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Modern web browser adoption better than expected: 71% run latest version

Web browsers

Web developers fight a constant struggle: They want to use modern web browser features, but they also need to take browser adoption into consideration. If a large portion of their users run older versions of browsers, web developers will be limited in what they can accomplish.

With this in mind, we decided to find out how many people are running the latest version of their browser, whether it be Internet Explorer, Firefox, Chrome, Safari or Opera.

The current situation

Before we go any further, we should point out that what we examine in this article is the situation right now. The numbers will vary a bit over time since they are dependent on new browser versions being launched, how long ago the latest versions have been on the market, etc.

To make sure the numbers are up-to-date, we based them on stats for the first four days of November. That should be a decent snapshot of the current situation. The data is from StatCounter, based on visitor stats from more than 3 million websites.

How many are running the latest version of their web browser?

For the record, the latest official (major) versions right now are Internet Explorer 8.0, Firefox 3.6, Chrome 7.0, Safari 5.0 and Opera 10.6.

Summary:

  • 91% of Chrome users run version 7.0.
  • 81% of Firefox users run version 3.6.
  • 77% of Opera users run version 10.6.
  • 71% of Safari users run version 5.0.
  • 60% of Internet Explorer users run version 8.0.
  • The share of Internet users who are running the latest official, major version of either Internet Explorer, Firefox, Chrome, Safari or Opera is 71%.

It’s not strange that Chrome “wins” this since it’s currently the only browser with automated upgrades (they are handled in the background). It will most likely be a bit higher a few weeks from now since there’s still a small portion of version 6 users that haven’t upgraded yet. Another thing that brings down the number a bit are the various beta and developer versions.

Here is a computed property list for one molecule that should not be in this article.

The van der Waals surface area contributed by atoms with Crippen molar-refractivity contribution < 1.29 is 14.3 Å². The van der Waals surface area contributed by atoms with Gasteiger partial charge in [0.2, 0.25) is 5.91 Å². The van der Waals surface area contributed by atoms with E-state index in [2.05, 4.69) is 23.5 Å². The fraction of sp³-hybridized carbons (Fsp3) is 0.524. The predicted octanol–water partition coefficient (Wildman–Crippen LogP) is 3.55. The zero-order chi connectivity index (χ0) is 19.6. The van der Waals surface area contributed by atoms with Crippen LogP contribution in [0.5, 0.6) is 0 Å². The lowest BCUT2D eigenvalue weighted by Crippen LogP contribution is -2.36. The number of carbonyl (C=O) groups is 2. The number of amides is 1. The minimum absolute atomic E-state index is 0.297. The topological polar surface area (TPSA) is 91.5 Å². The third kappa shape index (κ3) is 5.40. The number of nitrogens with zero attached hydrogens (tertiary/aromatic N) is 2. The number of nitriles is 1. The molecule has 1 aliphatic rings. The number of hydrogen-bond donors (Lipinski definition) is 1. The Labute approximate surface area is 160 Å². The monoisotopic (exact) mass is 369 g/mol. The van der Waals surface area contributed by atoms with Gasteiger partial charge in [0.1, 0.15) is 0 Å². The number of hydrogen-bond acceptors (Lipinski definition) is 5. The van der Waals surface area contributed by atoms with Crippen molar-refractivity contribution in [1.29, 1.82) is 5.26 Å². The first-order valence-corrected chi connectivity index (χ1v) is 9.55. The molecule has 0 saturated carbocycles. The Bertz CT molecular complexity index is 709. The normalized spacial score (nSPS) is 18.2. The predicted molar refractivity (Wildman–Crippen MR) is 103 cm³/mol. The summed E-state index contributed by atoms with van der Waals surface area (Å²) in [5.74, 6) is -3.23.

Getting users to upgrade

Convincing users to upgrade their browsers can be a challenge, and browser developers have had varying levels of success with this. We studied this in detail a while back, and it’s still an interesting read if you’re curious to see how quickly various browsers tend to be upgraded.

We can’t help but think that webmasters can do their part here as well by educating their users when possible (and where appropriate, of course).

Final words

To be honest, the situation is better than we expected. To know that 71% of users are running the latest version of their browser is good news for web developers. It means that websites hoping to make use of the latest browser features have a pretty good user base to pick from.

The black sheep in the flock is Internet Explorer. Of the people running Internet Explorer, 25% are still running version 7, and 14% are still running version 6. Hopefully Microsoft will be able to convince most of those users to upgrade to version 9 once it becomes available.



16 comments
vulcanmeister
vulcanmeister

I use Firefox (3.6.12), but I was wondering if the results for IE might be misleading. When they are referring to "users", how many are for personal use and how many are corporate users. Speaking for my own company, we are forced to use IE and the upgrades to the latest version are not fast in coming. Therefore the 60% IE response could, at least in part, be due to corporate users who don't have the option of upgrading. Just a thought.